“If we can fit into our space and make it happen, we’re happy to take on the event, whether it’s private, semi-private, or public,” says Cayleigh Tralongo, High Cotton’s taproom and events manager.
Private events — such as receptions, engagement parties, and retirement parties — are held in a back room, a 2,500-square-foot space with its own private bar that can accommodate up to 150 guests, who also have access to a connecting side patio for additional space.
Over in the heart of Midtown’s historically hip Cooper-Young neighborhood, Andy Ashby, a neighborhood resident and former local business journalist, combined his knowledge of entrepreneurship with a passion for craft beer and community when he opened Memphis Made Brewing Company in 2013.
He partnered with president and head brewer Drew Barton, who previously worked as a head brewer in North Carolina, to open the brewery in an old building that Ashby described as “basically a drive-in cooler for pies. It’s a little unconventional, but it fit us.” In 2014, Memphis Made opened its taproom, for which Barton planned the layout.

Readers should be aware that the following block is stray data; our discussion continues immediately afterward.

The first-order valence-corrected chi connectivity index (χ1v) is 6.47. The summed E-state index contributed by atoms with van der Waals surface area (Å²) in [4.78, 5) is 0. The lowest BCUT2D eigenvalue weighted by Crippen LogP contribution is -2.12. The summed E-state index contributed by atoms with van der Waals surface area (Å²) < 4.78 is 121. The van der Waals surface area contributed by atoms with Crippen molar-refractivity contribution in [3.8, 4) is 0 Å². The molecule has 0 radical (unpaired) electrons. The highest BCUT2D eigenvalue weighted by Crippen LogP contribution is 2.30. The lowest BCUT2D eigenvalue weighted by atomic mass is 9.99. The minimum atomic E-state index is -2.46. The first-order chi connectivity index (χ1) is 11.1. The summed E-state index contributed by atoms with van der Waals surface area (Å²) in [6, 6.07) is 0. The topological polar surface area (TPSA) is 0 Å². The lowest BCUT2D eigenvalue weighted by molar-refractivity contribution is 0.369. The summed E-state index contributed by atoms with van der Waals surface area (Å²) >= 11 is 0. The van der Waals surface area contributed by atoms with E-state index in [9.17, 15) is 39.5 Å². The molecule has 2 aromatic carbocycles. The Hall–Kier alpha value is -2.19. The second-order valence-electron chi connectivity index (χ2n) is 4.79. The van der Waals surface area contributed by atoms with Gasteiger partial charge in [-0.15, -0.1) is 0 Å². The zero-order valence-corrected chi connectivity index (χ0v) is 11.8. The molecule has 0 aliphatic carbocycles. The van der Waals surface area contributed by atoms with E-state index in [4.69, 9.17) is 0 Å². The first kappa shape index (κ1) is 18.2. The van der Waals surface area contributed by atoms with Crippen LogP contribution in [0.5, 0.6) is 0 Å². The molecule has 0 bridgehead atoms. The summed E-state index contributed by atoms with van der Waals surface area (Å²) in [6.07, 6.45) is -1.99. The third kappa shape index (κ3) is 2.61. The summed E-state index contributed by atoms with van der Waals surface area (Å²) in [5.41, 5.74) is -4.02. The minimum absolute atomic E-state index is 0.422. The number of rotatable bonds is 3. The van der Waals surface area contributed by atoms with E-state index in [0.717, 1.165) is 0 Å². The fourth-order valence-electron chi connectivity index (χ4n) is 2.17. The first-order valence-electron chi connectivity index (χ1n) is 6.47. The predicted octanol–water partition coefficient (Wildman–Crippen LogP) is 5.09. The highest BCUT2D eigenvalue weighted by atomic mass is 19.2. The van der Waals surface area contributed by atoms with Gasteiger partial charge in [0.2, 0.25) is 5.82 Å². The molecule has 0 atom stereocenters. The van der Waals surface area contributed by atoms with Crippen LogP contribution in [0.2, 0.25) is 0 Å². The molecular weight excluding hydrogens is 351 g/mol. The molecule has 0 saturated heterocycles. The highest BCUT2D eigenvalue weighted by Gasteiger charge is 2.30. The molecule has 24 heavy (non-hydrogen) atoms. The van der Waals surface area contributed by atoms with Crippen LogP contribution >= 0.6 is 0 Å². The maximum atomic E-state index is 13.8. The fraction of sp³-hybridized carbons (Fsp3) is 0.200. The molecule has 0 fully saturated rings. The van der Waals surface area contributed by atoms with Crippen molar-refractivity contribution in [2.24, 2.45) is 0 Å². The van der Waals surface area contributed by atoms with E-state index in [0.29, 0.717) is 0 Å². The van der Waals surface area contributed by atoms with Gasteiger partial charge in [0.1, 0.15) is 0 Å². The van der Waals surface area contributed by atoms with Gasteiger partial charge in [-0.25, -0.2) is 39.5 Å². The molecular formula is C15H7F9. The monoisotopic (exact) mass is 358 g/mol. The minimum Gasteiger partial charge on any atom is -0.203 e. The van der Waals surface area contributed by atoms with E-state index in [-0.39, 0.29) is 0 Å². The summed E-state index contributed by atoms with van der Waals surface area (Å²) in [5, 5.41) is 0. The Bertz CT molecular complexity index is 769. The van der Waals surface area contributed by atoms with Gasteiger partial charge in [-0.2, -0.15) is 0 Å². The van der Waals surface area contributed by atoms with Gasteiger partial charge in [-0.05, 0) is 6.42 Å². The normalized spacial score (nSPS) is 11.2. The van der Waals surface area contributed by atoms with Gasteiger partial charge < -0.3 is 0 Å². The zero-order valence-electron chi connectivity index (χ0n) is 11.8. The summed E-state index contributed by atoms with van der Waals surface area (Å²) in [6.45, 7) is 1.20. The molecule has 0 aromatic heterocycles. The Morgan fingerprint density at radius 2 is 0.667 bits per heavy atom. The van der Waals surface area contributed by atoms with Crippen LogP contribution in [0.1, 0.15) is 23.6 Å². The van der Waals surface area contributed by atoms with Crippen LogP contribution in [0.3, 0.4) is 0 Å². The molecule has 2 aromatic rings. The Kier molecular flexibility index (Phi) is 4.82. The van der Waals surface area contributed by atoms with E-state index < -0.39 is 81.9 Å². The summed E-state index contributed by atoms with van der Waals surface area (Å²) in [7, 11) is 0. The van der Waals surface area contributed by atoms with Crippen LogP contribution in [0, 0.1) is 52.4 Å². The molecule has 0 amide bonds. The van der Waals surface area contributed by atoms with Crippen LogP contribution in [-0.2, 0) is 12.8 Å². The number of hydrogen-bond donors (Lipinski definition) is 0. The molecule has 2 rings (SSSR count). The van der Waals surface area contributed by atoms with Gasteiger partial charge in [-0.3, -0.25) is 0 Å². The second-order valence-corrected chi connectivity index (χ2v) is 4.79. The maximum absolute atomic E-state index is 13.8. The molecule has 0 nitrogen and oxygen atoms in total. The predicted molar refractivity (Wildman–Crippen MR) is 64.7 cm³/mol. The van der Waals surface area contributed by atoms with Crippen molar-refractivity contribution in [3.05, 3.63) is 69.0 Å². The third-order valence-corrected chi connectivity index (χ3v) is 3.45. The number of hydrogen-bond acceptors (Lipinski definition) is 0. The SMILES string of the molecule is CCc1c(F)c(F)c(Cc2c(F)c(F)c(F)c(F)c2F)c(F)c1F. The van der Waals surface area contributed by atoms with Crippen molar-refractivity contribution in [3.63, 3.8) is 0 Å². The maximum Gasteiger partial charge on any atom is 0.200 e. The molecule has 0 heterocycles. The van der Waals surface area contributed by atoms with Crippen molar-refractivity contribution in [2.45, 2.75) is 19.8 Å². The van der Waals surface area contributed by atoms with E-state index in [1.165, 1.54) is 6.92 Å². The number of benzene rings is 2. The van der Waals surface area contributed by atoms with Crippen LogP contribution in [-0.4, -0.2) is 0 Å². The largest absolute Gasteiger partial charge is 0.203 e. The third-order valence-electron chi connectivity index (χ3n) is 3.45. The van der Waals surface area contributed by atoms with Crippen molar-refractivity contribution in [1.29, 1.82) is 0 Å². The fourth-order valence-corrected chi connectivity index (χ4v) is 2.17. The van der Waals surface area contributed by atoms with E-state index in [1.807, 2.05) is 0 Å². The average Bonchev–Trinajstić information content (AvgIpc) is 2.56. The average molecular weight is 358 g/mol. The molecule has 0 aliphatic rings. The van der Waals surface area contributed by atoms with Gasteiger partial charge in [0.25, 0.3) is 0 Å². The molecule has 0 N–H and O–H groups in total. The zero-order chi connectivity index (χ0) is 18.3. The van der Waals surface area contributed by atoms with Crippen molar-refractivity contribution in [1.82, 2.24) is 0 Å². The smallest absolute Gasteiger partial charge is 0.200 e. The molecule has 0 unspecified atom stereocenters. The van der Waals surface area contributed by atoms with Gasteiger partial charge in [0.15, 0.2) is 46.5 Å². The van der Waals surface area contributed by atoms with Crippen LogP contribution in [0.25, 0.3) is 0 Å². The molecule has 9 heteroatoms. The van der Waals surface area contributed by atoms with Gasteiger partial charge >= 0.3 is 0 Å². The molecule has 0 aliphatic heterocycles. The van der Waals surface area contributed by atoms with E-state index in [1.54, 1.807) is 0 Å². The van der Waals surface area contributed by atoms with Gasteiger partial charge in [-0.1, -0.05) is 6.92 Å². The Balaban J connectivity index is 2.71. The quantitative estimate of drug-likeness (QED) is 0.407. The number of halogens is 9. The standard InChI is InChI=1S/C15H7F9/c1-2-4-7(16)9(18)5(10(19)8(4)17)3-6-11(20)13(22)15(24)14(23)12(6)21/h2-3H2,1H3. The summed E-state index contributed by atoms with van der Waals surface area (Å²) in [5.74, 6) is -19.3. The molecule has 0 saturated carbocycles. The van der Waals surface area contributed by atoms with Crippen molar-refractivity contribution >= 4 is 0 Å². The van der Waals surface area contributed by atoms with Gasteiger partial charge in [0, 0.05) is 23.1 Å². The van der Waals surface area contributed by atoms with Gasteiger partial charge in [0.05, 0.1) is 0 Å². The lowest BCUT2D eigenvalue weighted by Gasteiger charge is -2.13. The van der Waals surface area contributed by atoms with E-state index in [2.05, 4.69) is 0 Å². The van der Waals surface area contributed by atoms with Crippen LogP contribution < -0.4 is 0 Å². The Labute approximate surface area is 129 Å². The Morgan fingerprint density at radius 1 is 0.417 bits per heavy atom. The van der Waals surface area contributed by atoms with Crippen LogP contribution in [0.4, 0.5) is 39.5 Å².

Ashby says the main purpose of opening a taproom was to get feedback on the beers.
“Events are kind of secondary,” he says. “Our hours were limited at first, so we started renting out the space. That’s something that evolved over time.”
But Memphis Made Tap Room has evolved into a popular event space. Taproom parties and events often spill over into the adjacent parking lot, where party-goers can play cornhole or jenga, grab some food truck fare, and take selfies at the iconic I Love Memphis mural. The venue offers a patio that can hold roughly 50 guests, and sometimes Memphis Made hosts more than one event at a time.